The invention and proliferation of the railroads changed American life (to say nothing of the rest of the world) suddenly and profoundly. As the network of rail lines spread like a web across the nation, we were able to imagine, for the first time, new ways of life.
On the rails, you could leave the harbor in New York and arrive in San Francisco in four days, a trip that would have taken six months by wagon. Beguiled by a heretofore unimaginable degree of mobility, Americans invented new words to describe the strange new kinds of people who followed in the wake of the railroad.
Names were given to ways of life that would have seemed fantastic at the dawn of the previous century: hobos, tramps, yeggs or yaggmen, bums, bindlestiffs, gentlemen of the road, knights of the tie and rail.
You didn't want to call a hobo a "bum." The latter connoted someone who didn't work, who lived on the dole. Work was at the center of the hobo's life. He traveled across the country to find it. A “bum” would probably be an inveterate alcoholic, desperate for his next drink, but a hobo was a distinguished traveler who may very well enjoy a drink, if you offered it to him, thank you, but wasn't about to beg for it. In fact, the concept of work was so essential to the hobo's métier (as was their disdain for those who didn't work) that they had a derogatory term for the idle rich: bums on the plush.
Thus, the hobos rode the rails and followed the work. As the Encyclopedia of American Railroads says, "This meant following the construction season. No hobo in his right mind would head to Montana on the Great Northern in December; winter was the time to head south, where buildings were under construction, or where there were crops to pick."
Life on the rails may have been an adventure, but it was never easy. More often, it was brutal.
The hobo's natural enemy was the railroad bull, private security employed by the railroads first to guard against train robberies and later to address the millions of transients trying to sneak into boxcars and freight trains. In many ways, railroad bulls were the late 19th and early 20th century equivalent to today's private military contractors. They were tough men, heavily armed, often veterans who had seen combat (in the Civil War, at first, and others as the years went on) and had no compunction whatsoever about employing their martial skills for pay. Many were deputized or granted quasi-law enforcement powers, such as the Union Pacific Railroad Police, who had their own badges.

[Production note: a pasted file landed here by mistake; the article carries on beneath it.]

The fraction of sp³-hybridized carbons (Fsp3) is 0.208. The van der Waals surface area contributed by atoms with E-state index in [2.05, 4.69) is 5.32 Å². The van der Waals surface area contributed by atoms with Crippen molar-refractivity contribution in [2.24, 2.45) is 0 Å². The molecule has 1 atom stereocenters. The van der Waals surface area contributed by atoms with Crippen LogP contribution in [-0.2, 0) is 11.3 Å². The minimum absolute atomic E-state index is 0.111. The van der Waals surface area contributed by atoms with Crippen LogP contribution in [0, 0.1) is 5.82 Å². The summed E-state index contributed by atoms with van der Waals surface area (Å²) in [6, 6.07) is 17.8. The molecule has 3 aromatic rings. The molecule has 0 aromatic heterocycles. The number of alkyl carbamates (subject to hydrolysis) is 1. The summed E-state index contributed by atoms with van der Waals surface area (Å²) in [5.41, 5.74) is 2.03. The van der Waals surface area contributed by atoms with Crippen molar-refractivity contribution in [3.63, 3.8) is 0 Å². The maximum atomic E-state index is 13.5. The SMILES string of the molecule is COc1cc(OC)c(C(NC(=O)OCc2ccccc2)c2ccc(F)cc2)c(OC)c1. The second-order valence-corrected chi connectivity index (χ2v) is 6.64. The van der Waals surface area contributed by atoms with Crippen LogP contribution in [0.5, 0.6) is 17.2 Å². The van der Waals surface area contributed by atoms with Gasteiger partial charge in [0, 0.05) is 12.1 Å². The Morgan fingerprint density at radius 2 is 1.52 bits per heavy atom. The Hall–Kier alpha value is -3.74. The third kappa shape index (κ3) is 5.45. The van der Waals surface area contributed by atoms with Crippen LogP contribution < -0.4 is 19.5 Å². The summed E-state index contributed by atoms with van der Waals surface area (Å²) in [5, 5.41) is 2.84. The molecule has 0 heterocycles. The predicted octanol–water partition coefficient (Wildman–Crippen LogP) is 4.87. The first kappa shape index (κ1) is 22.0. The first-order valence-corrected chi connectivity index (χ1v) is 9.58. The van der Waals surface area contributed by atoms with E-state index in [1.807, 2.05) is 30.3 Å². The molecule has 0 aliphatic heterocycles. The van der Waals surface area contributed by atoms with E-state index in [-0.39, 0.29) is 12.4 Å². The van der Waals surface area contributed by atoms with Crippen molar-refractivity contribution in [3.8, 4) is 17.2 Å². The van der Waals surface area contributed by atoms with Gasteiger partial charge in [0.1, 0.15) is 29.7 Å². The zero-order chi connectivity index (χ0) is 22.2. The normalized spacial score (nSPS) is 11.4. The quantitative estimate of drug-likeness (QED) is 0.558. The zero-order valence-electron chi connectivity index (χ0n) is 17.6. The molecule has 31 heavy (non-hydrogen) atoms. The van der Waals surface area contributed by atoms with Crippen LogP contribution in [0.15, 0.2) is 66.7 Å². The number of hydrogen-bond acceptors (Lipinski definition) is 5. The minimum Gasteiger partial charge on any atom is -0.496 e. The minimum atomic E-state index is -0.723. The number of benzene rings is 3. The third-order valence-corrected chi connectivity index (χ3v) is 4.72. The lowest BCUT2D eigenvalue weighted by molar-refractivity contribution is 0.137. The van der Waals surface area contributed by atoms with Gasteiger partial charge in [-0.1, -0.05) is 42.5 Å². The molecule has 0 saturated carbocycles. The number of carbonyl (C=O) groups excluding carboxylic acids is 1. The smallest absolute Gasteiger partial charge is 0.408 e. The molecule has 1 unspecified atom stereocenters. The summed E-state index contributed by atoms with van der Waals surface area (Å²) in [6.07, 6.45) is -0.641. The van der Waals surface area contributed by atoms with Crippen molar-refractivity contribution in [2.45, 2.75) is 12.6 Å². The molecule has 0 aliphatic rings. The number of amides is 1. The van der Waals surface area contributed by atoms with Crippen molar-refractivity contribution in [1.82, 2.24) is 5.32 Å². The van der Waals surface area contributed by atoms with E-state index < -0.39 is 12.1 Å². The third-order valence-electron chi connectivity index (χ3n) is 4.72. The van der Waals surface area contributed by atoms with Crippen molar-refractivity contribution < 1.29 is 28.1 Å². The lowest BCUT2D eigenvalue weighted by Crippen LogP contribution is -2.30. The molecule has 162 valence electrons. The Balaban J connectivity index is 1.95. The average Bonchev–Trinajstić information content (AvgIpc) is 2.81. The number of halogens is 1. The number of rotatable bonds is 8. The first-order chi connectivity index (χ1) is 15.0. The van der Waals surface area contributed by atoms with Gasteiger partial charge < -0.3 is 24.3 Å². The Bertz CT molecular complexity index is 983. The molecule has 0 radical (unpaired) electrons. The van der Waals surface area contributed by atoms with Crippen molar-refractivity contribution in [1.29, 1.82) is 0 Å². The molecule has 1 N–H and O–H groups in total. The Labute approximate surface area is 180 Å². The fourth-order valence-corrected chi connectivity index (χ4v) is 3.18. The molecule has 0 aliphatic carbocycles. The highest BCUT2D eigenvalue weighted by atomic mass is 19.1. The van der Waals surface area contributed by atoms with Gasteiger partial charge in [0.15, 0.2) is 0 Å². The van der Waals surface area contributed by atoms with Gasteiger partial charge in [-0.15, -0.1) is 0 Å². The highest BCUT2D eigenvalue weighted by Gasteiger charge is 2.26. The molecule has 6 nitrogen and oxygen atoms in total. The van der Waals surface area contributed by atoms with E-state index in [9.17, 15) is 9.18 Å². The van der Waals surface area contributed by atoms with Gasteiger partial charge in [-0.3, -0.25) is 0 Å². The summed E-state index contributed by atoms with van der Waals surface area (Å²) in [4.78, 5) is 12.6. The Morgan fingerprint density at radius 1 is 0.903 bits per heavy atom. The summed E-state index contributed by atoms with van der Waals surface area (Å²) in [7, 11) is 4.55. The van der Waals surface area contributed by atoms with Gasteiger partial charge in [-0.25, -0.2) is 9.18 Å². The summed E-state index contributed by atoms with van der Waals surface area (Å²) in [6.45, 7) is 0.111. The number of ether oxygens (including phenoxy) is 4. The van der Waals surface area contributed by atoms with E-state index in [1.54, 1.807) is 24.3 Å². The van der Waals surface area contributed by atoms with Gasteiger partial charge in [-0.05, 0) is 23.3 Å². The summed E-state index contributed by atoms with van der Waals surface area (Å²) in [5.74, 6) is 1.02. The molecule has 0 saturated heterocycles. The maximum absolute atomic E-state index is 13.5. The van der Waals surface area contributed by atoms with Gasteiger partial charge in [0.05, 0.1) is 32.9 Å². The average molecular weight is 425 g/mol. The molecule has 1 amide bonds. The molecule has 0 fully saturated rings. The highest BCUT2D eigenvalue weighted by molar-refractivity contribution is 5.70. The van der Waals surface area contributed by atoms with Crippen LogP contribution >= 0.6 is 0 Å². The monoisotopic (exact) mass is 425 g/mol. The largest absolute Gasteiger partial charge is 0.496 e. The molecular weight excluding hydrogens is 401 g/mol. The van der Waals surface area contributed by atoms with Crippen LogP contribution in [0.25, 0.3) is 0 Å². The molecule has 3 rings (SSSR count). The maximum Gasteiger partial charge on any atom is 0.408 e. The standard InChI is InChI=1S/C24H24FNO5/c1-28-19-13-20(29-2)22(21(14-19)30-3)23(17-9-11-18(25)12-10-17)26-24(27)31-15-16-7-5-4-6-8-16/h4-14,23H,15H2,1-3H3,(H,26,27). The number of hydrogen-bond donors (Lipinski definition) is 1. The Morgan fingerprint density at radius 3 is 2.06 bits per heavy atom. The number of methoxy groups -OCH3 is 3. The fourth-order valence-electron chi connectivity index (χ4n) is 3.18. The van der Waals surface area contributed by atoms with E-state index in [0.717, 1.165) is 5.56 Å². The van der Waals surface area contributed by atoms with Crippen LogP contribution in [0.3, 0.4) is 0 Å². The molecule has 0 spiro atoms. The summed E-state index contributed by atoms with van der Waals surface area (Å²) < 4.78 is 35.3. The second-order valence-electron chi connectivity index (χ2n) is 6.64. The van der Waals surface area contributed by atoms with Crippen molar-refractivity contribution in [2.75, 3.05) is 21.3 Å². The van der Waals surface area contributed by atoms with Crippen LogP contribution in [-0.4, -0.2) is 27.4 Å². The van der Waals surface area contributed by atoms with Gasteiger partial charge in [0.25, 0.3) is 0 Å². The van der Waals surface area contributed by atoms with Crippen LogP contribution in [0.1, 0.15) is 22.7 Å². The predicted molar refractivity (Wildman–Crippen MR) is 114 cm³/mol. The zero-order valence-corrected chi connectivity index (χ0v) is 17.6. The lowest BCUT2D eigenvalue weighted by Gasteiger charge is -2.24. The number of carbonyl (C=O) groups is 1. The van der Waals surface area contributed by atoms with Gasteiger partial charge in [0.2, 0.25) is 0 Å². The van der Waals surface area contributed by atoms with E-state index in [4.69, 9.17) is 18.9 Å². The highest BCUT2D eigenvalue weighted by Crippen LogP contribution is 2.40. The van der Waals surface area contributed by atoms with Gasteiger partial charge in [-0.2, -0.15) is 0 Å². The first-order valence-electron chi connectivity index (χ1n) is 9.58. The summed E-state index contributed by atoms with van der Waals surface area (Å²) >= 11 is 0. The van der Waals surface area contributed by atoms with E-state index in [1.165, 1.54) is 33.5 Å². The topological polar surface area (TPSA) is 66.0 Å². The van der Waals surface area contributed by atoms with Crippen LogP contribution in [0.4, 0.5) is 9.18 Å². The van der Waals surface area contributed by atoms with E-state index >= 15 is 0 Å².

With lanterns, clubs and guns, they rousted the hobos out of boxcars, hurling blows, invectives, and sometimes bullets at them. Some railyards were reasonably lenient, turning a blind eye to the largely innocuous hobos looking for work. But some bulls were so zealous and violent in their pursuit of hobos that they seemed to take a sadistic pleasure in the carte blanche granted them to cause pain. Those "catching out" would hope to avoid bulls like Jeff Carr, who acquired a reputation for viciousness along the Union Pacific line. Having failed to catch Butch Cassidy and the Sundance Kid in an earlier phase of life, he consoled himself with murder. According to onetime hobo and crime writer Jack Black, Carr "is a railroad bull and he is bum simple—simple minded on the subject of killing bums. If you run he'll shoot you; if you stand he'll get you six months, and he'd rather you run." Carr would later serve as the inspiration for Ernest Borgnine's murderous Conductor in the film Emperor of the North, starring Lee Marvin.